The Stuttgart exhibition and the cantilever chair #Mies van der Rohe
In 1927 Mies van der Rohe started to experiment with the use of bent steel tube as the frame of a cantilever chair. Previously, both Marcel Breuer and Mart Stam had created tubular steel frame chairs, in 1925 and 1926 respectively, but Mies’s MR10 chair was the first to successfully exploit the elasticity of steel. Breuer would develop his famous BR32 Cesca cantilever chair the following year.
That same year and due to his position as vice president of the Deutsche Werkbund, Mies was commissioned to organize the exhibition on housing in Stuttgart that would become known as the Weissenhofsiedlung. In addition to selecting the participating architects, Mies designed the master plan for the housing estate, and the residential block that crowned the estate.
Mart Stam and Marcel Breuer took part in that exhibition too. Stam designed three row houses and furnished them with his own furniture. For his part, Breuer furnished the houses built by Walter Gropius with a wide assortment of metal furniture produced by the small company Standardmöbel, of which he was a co-founder.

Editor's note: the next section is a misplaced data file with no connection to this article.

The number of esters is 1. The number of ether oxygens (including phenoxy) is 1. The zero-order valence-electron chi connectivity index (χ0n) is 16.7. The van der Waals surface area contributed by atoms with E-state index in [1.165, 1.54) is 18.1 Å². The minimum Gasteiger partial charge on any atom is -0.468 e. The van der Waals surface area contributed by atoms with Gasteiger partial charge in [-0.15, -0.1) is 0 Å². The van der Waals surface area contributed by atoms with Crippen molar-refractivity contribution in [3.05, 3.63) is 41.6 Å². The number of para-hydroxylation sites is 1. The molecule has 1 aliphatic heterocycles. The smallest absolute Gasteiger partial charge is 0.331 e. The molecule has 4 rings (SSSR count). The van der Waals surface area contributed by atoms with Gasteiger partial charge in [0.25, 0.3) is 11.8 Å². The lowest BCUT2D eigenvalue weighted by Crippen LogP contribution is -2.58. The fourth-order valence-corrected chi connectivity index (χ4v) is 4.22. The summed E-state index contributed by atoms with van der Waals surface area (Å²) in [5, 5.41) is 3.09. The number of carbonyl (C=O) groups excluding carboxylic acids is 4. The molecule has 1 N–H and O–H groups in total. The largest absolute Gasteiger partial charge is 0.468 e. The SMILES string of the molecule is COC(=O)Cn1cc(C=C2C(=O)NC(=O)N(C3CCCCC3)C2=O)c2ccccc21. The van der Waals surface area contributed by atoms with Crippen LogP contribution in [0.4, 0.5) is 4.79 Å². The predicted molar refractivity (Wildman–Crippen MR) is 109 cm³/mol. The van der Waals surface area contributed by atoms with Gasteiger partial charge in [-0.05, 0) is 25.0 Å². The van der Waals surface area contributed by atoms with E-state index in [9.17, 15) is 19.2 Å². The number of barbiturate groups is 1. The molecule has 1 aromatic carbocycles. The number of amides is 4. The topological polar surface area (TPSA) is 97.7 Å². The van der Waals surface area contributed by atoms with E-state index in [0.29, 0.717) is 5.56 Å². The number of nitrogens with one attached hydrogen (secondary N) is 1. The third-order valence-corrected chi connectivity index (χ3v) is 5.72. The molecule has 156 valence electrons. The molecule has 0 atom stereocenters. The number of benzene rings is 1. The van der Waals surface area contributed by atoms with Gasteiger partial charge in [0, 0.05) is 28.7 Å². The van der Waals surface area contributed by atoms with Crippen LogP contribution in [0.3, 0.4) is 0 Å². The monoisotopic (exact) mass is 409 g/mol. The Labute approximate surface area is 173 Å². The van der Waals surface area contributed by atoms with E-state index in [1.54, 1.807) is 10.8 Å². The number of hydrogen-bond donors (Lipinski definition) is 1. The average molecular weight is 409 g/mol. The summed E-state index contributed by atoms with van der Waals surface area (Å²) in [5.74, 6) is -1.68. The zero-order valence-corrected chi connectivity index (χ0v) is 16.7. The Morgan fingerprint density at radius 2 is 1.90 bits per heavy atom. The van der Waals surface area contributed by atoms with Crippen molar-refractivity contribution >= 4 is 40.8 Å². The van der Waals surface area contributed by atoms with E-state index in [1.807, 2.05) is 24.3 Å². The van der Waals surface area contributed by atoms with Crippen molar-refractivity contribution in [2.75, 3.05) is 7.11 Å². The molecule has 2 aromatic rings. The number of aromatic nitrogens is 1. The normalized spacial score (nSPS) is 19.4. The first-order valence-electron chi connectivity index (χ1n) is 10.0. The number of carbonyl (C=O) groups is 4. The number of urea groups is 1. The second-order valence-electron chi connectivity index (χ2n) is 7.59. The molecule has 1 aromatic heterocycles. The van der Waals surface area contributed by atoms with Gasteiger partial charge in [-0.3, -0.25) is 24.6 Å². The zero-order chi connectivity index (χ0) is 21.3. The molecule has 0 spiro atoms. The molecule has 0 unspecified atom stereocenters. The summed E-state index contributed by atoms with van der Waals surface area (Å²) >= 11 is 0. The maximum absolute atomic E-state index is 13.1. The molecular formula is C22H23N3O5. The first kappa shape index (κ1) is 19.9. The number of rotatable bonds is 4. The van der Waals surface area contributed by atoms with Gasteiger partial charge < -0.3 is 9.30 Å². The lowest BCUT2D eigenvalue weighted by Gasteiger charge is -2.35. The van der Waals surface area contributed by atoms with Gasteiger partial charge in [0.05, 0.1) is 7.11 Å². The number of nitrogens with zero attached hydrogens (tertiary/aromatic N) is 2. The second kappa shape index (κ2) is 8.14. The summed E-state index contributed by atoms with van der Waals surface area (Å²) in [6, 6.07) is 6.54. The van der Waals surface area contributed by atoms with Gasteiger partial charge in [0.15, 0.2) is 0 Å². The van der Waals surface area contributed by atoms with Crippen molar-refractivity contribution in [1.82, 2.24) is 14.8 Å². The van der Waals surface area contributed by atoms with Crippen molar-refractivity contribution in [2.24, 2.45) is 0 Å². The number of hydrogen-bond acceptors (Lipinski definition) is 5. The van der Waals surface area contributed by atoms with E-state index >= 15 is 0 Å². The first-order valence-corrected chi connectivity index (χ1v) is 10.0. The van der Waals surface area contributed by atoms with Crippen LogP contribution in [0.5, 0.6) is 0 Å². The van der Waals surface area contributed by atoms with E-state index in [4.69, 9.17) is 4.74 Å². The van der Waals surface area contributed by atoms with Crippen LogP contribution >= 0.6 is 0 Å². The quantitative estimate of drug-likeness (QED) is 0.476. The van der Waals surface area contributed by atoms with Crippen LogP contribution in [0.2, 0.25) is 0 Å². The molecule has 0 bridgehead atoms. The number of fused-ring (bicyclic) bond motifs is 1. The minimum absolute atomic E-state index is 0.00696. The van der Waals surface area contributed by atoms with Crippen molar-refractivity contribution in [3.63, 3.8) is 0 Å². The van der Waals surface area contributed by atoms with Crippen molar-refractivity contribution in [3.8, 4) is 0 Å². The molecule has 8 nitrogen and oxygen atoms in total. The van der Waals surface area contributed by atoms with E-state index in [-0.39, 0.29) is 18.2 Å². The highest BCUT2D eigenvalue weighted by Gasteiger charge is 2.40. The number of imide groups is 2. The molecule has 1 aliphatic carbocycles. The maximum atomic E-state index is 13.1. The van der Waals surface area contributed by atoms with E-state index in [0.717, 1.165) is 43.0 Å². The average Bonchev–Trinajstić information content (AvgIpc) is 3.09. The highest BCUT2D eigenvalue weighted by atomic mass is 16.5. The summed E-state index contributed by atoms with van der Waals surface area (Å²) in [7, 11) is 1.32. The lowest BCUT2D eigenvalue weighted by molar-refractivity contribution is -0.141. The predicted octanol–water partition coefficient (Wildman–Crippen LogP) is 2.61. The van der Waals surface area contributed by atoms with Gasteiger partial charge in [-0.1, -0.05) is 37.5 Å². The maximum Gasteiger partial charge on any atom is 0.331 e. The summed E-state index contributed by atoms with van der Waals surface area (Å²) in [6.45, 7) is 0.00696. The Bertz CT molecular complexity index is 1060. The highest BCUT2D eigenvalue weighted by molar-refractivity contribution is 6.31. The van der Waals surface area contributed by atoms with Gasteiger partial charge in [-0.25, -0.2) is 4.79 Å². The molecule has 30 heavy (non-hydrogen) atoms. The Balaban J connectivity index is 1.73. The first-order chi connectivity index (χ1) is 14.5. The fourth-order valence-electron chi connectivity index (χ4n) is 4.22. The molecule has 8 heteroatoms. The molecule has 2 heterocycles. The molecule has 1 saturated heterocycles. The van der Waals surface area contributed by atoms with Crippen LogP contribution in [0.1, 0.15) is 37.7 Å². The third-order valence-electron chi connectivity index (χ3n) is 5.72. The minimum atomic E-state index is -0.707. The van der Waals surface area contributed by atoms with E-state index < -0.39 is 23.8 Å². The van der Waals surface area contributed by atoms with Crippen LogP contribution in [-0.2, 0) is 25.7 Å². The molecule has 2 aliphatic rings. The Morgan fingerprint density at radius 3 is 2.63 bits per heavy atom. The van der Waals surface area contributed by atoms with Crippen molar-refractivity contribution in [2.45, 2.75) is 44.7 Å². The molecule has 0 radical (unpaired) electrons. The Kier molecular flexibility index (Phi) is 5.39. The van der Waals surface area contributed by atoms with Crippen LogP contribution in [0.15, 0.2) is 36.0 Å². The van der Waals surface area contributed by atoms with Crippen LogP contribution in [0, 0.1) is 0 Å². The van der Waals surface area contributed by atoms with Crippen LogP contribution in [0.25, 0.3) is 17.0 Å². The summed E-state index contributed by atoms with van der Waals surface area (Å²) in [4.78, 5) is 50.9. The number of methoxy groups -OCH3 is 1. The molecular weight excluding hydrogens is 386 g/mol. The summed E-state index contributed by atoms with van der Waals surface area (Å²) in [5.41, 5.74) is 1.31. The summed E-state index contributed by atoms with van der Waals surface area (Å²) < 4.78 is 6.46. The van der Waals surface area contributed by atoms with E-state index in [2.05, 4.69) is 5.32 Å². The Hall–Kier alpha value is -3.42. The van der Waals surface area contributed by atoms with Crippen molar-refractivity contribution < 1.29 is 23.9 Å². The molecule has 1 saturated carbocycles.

In his four-storey block, Mies used for the first time a steel structure that allowed the openness and flexibility to which he had long aspired. The potential of this construction system was demonstrated by the variations in the distribution of the apartments, which included some prototypes with a fixed core for the bathroom and kitchen and mobile partitions. In addition, Mies brought back his interest in furniture design, cultivated during his younger days with Bruno Paul. Together with Lilly Reich, he furnished these apartments with his own furniture, including the brand-new MR10 cantilever chair. Mies and Reich would create together some of the best-known pieces of modern design.